What Effective Chi Sau Practice Looks Like

Continuing with more of my instructor Keith dispensing both wisdom and sarcasm in our back lot chi sau session on a hot July night, pay attention to his observations on forward pressure and attack, why you shouldn’t use bong sau unless necessary and the need to be forever vigilant against reaching or flaring your elbows out.

Specifically, every attack should be to your opponent’s centerline.  This can be done either by cutting in and deflecting into your opponent’s center or by shooting forward when your opponent is forcing you off of their centerline.  Why fight it?  If you are being forced to one side or another, ole that shit like a matador and shoot your chambered hand to their center.

Every time I watch these clips I gain a bit more clarity, for the simple reason that what chi sau is designed for is simple: imposing your will on your opponent. Simple?  Yes.  Easy?  No-but then more your mind becomes attuned to why you are doing what you are doing, the more your body falls in line.

People make chi sau into more than what it is.

Chi sau isn’t “sparring.”  It isn’t a form of tournament competition.  It isn’t some woo-woo, esoteric energy field disruption ritual.

Chi sau is simply the skill of sensing both the intention of your opponent and an opening to attack through pressure and exploiting that opening to your benefit with no wasted motion or movements, period.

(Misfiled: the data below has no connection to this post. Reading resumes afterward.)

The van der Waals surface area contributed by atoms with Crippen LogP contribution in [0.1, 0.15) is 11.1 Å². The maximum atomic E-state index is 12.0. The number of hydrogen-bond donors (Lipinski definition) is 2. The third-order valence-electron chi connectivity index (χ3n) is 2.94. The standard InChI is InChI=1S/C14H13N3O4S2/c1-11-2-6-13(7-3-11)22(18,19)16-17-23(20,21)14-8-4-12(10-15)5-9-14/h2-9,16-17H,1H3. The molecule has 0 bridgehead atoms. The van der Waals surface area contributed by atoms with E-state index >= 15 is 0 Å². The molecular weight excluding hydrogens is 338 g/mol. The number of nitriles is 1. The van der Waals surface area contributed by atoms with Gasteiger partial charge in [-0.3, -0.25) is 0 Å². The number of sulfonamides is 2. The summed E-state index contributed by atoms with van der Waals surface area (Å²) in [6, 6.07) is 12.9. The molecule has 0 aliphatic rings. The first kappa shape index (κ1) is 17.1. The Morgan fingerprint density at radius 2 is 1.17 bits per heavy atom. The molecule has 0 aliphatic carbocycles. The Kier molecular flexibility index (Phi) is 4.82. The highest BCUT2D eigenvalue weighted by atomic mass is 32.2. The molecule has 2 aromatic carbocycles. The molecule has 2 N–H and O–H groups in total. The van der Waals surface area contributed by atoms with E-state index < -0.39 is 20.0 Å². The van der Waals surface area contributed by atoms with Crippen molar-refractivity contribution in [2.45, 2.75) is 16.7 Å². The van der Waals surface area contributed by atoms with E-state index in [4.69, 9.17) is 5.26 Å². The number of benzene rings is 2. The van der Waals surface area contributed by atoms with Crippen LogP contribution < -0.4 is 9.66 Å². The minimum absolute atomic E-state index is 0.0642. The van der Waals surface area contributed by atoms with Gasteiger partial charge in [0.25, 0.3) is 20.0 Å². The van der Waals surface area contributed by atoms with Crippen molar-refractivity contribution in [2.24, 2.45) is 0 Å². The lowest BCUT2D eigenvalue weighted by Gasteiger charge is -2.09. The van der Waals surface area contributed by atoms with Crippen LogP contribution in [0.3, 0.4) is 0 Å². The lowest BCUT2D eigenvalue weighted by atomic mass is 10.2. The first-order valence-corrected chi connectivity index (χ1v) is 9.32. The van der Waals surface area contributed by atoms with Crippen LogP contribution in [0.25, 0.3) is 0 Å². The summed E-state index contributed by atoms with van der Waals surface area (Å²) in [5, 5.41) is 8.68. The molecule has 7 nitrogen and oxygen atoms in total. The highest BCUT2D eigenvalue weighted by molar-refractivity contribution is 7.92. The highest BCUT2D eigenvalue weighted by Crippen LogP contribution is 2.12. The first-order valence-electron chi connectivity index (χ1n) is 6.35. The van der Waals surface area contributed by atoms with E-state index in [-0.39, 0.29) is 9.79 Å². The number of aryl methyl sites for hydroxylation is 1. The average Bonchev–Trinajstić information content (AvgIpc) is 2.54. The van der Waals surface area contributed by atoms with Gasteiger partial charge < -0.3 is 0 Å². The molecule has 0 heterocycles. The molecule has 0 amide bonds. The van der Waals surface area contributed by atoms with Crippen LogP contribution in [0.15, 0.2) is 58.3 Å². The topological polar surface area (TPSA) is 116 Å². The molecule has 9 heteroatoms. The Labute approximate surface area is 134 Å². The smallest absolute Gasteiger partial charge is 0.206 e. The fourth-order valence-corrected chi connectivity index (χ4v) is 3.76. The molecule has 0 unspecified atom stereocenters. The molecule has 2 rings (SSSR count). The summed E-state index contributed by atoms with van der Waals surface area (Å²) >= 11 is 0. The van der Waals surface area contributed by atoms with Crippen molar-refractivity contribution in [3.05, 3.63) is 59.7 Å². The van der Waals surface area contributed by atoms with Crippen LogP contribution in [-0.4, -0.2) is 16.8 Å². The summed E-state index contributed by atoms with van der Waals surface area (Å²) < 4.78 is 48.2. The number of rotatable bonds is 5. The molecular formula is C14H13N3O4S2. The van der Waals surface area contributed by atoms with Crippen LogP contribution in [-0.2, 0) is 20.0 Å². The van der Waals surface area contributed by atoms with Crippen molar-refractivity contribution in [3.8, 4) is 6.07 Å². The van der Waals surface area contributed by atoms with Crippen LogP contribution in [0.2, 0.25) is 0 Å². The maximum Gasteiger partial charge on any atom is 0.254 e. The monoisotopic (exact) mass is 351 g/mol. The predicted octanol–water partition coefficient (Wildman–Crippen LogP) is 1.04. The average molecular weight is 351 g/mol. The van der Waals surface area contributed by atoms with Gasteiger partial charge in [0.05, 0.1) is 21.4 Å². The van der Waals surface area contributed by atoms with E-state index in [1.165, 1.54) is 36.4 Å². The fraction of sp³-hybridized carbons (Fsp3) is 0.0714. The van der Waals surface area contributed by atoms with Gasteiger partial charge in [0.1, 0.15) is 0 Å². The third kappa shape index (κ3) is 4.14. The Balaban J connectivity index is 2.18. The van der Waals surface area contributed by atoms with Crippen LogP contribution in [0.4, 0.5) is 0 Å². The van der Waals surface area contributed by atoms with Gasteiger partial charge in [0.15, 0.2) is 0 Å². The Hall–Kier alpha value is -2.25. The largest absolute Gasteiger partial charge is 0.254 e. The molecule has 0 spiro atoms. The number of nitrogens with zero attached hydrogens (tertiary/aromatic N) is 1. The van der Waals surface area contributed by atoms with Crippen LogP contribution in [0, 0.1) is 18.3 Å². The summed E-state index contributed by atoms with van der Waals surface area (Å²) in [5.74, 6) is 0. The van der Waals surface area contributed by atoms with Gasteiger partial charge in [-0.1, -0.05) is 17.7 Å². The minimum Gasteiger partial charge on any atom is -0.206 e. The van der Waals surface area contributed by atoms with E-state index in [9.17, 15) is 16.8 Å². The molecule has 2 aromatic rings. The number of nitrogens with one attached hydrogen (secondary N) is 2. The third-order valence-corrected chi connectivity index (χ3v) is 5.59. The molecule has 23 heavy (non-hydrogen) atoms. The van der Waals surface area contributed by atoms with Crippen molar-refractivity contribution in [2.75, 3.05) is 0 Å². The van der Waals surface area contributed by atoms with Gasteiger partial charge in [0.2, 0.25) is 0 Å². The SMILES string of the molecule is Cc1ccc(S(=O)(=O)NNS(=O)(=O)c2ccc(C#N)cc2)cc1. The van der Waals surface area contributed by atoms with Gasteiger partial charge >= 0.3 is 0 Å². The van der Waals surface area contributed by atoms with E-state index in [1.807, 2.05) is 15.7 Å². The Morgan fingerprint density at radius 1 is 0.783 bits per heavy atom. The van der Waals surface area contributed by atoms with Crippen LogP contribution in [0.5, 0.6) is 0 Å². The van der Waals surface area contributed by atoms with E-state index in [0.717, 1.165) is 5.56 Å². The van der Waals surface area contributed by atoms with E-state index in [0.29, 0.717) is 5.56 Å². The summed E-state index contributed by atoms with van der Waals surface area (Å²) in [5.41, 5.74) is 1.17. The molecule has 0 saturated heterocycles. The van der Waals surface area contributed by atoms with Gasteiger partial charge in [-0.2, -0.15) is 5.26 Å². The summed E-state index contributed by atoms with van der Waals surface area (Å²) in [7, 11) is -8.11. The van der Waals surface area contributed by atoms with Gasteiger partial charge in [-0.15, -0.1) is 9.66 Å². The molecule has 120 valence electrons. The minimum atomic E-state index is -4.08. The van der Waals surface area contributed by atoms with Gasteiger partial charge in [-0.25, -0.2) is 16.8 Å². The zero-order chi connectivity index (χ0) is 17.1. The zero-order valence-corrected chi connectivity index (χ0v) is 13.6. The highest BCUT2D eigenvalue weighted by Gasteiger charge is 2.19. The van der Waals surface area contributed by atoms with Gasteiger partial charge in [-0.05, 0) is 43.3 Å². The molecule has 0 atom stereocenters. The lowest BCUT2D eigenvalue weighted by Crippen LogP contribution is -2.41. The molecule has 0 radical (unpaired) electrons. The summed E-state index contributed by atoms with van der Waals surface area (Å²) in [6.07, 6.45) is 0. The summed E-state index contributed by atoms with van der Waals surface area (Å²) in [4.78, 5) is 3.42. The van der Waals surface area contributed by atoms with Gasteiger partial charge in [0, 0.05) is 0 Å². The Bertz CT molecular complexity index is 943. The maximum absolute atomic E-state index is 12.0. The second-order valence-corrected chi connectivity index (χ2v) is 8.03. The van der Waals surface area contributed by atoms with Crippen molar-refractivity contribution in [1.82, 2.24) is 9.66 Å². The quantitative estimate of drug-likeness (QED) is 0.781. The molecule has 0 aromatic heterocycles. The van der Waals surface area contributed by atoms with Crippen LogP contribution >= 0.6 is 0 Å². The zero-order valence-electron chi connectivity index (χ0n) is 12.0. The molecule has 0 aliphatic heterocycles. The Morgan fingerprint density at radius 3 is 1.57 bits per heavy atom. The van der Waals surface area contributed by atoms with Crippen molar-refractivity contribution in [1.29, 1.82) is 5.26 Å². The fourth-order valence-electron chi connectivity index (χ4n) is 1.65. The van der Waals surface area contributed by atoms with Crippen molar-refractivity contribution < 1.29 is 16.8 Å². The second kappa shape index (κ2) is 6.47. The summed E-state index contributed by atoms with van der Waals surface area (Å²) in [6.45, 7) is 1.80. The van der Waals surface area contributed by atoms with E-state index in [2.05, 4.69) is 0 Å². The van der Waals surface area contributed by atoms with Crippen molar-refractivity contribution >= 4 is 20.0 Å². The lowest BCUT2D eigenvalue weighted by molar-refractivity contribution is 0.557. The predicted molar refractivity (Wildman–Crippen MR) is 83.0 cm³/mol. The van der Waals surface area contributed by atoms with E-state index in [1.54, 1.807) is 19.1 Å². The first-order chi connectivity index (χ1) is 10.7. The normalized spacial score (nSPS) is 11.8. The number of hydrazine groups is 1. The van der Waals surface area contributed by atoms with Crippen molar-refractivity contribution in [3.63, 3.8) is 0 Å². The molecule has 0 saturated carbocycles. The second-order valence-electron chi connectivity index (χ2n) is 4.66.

If you are interested in Wing Chun as a form of personal protection and self-preservation through combative means, that is more than enough for you.

As I said with the first video of Keith and I, watch this often and pick up little things each time; everything makes more sense when one thing makes more sense.

Once again, to Keith and my brothers from the NFMA, thanks guys!  I sure do miss them days.

 

Train Smart, Stay Safe

Sifu Bobby

 

2 comments

  1. Hello,
    reading the article and watching the video makes me really want to learn and practice chi-sau.
    This is great self-defence tactic to know.
    To be honest, I have never heard about it before but seeing the video makes me understand that it requires a lot of mental strength. Is that true?
    Very nice and helpful post
    Thank you

    1. Thank you!

      Re: the mental aspect, yes and no.  You must de-focus the mind so as not to think of hitting; let the body feel where there is no forward pressure and hit.  

      Chi sau is a sensitivity and pressure drill from Wing Chun; it is to Wing Chun what batting practice, fungo and running bases are to baseball.

      If you look at our rolling motion, we are not rolling side to side like driving a school bus but rather are probing forward and meeting each other.  This is how we can feel an absence of fwd pressure and thus an opening.

      Thanks!

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